Check if you're eligible for PIP

This advice applies to England. See advice for See advice for Northern Ireland, See advice for Scotland, See advice for Wales

You might be able to get Personal Independence Payment (PIP) if you need extra help because of an illness, disability or mental health condition. You can make a PIP claim whether or not you get help from anyone.

You don’t need to have worked or paid National Insurance to qualify for PIP, and it doesn’t matter what your income is, if you have any savings or you’re working.

If you have a terminal illness

There are different eligibility rules if you have a terminal illness. Check how to claim PIP if you’re terminally ill.

Check the main eligibility rules

To get PIP you must find it hard to do everyday tasks or get around because of a physical or mental condition. You must have found these things hard for 3 months and expect them to continue to be hard for another 9 months.

You must be living in England or Wales when you apply - unless you or a close family member are in the armed forces.

You must be at least 16 years old to get PIP.

If you’ve reached State Pension age

There are extra rules if you’re making a new claim for PIP after you’ve reached State Pension age. You can check your State Pension age on GOV.UK.

Check if you can get PIP after State Pension age.

If you're in a hospital or care home

You can claim PIP while you're in hospital, a care home or a nursing home, but it can affect when your payments start.

If you’re in hospital, payments usually start when you leave. You can get PIP while you’re in hospital if either:

  • you pay privately

  • you were under 18 when you went into hospital

If you’re in a care home and you pay privately, you can get PIP while you’re there. 

If the government, the NHS or your local council pay for you to stay in the care home, you can’t get the ‘daily living component’ of PIP until you leave. You can still get the ‘mobility component’. The daily living component is for the extra help you need with everyday tasks. The mobility component is for the extra help you need getting around.

If you’re in a residential college or school, your eligibility for PIP can be affected if a local authority pays the fees. Get help from an adviser.

If you’ve lived outside of the UK

You'll need to show you've lived in Great Britain for 2 out of the last 3 years - this is known as the ‘past presence’ test. Great Britain is England, Wales and Scotland. It doesn’t include Northern Ireland.

Your time spent in Great Britain doesn't need to have been in one go. For example, you could have lived in England for 1 year, the USA for 1 year and Wales for 1 year.

If you haven’t been in the UK for long enough, check if there’s another way to pass the past presence test or if you can get PIP without passing the test.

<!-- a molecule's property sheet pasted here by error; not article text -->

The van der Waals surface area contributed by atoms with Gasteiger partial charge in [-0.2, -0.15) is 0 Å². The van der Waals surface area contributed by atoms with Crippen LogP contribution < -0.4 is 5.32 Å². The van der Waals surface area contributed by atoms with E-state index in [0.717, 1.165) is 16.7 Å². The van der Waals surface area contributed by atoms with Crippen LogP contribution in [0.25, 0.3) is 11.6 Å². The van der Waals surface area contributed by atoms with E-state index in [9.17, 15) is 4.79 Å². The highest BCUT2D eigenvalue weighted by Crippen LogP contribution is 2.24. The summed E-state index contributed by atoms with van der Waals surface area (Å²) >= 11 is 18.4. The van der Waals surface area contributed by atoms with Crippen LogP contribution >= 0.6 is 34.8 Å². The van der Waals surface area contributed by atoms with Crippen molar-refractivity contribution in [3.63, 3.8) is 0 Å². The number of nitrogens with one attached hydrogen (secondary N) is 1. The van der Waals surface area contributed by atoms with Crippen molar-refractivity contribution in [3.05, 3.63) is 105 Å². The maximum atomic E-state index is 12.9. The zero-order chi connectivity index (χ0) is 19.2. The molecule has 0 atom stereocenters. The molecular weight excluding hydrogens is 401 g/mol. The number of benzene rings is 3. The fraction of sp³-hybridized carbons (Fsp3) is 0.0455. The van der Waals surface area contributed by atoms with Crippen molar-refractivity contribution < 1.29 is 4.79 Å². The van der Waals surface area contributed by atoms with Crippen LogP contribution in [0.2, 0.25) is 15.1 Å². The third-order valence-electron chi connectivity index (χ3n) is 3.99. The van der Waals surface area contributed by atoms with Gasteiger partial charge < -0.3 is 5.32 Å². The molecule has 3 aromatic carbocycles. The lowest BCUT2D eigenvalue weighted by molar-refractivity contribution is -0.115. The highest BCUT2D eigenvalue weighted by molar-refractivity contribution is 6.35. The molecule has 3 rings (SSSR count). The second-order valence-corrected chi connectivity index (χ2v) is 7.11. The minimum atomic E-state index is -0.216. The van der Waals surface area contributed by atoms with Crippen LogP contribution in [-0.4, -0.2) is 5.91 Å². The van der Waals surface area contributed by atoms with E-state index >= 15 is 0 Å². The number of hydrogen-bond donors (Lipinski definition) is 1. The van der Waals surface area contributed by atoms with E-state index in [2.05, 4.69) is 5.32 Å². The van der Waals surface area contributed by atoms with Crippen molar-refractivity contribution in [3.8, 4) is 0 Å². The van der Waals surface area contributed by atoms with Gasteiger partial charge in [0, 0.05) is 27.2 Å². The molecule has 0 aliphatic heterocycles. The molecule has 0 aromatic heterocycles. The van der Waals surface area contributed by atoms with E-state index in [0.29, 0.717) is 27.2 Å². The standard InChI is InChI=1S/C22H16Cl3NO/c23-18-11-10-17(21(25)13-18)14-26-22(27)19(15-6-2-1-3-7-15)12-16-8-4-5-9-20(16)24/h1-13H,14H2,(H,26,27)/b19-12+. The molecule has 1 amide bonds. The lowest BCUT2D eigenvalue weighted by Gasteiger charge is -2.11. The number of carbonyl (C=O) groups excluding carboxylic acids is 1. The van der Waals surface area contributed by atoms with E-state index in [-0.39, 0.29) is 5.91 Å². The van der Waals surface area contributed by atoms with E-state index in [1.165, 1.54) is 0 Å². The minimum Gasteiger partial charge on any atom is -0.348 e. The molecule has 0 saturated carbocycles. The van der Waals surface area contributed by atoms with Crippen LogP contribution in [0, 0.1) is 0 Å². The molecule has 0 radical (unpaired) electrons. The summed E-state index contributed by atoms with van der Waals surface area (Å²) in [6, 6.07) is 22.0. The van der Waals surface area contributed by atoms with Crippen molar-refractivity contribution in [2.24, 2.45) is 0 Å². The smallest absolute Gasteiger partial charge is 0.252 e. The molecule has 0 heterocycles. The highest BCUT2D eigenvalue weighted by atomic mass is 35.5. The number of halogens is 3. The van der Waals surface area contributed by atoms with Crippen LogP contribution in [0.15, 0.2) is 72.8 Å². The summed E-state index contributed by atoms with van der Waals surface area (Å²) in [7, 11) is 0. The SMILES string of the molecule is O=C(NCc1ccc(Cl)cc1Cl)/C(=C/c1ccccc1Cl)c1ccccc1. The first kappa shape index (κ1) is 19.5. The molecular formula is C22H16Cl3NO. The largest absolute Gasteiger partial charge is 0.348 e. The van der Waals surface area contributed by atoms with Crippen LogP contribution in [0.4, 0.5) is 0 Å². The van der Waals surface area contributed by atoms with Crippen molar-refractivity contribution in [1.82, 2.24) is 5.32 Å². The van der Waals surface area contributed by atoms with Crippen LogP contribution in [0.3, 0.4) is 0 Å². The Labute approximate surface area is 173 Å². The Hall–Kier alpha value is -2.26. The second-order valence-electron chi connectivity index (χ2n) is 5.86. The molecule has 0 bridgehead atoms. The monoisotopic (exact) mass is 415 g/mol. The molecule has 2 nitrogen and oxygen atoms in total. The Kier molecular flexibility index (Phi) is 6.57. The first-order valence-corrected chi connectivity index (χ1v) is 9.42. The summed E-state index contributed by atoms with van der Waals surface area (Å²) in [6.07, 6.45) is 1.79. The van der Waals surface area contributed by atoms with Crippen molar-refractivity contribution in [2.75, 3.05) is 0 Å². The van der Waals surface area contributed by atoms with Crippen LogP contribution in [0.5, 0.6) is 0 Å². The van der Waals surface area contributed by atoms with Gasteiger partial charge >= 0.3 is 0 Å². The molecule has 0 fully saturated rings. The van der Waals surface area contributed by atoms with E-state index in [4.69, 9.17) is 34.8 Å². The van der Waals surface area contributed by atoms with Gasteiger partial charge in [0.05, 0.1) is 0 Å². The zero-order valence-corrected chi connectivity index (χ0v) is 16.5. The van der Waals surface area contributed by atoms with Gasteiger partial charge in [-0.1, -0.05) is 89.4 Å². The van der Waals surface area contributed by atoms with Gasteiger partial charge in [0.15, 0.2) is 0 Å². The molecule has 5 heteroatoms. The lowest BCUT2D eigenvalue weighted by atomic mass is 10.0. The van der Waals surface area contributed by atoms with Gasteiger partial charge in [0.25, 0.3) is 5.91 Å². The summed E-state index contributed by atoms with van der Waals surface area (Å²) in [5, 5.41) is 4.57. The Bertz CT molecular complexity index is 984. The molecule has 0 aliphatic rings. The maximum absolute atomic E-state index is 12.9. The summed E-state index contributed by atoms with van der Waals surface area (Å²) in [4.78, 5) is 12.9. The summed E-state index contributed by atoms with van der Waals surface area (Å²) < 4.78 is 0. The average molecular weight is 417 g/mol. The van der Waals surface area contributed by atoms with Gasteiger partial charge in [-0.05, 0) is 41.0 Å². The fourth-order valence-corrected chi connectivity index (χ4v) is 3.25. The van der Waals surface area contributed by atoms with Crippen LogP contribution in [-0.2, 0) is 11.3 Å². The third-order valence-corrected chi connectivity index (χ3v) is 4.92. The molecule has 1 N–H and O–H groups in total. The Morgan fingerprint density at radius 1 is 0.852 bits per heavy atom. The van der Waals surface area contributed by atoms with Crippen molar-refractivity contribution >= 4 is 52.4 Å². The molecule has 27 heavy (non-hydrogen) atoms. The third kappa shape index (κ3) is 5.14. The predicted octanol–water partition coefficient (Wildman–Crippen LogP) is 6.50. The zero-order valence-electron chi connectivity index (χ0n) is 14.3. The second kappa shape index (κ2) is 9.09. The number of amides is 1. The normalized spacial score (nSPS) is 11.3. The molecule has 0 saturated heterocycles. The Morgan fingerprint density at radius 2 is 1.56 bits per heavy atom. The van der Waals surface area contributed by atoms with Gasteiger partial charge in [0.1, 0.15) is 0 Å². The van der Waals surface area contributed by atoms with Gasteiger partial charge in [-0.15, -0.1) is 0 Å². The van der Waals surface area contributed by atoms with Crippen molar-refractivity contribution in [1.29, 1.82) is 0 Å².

If you have a terminal illness

You don’t have to pass the past presence test if you’ve been diagnosed with a terminal illness and your doctors say you could die within 12 months.

Instead, you’ll need to give evidence to show the UK, Ireland, Channel Islands or Isle of Man is your main home. This is known as being ‘habitually resident’.

Check if you’re habitually resident.

If you get a pension or benefit from the EU, Norway, Switzerland, Iceland or Liechtenstein

Your eligibility for PIP could be affected. The rules in this area are complicated and it’s best to get advice before you apply. You can get help from your nearest Citizens Advice.

If you’re not a UK citizen

You can only get PIP if your immigration status lets you claim public funds.

You can claim public funds if you have any of the following:

  • British or Irish citizenship

  • pre-settled or settled status from the EU Settlement Scheme

  • indefinite leave - unless you came to the UK on an adult dependent relative visa

  • refugee status or humanitarian protection

  • right of abode

If you have any other immigration status, check if your immigration status lets you claim public funds.

Your illness, disability or mental health condition

PIP is not based on the condition you have or the medication you take. It is based on the level of help you need because of how your condition affects you.

You’re assessed on the level of help you need with specific activities. It’s hard to say if the level of help you need will qualify you for PIP. But, if you get or need help with any of the following because of your condition, you should consider applying:

  • preparing and cooking food

  • eating and drinking

  • managing your treatments

  • washing and bathing

  • managing toilet needs or incontinence

  • dressing and undressing

  • communicating with other people

  • reading and understanding written information

  • mixing with others

  • making decisions about money

  • planning a journey or following a route

  • moving around

The help you get may be from a person, an aid (such as a walking stick or guide dog) or an adaptation to your home or car.

Check how to claim PIP

If you think you might be eligible for PIP, check how to start your claim.

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Page last reviewed on 04 March 2022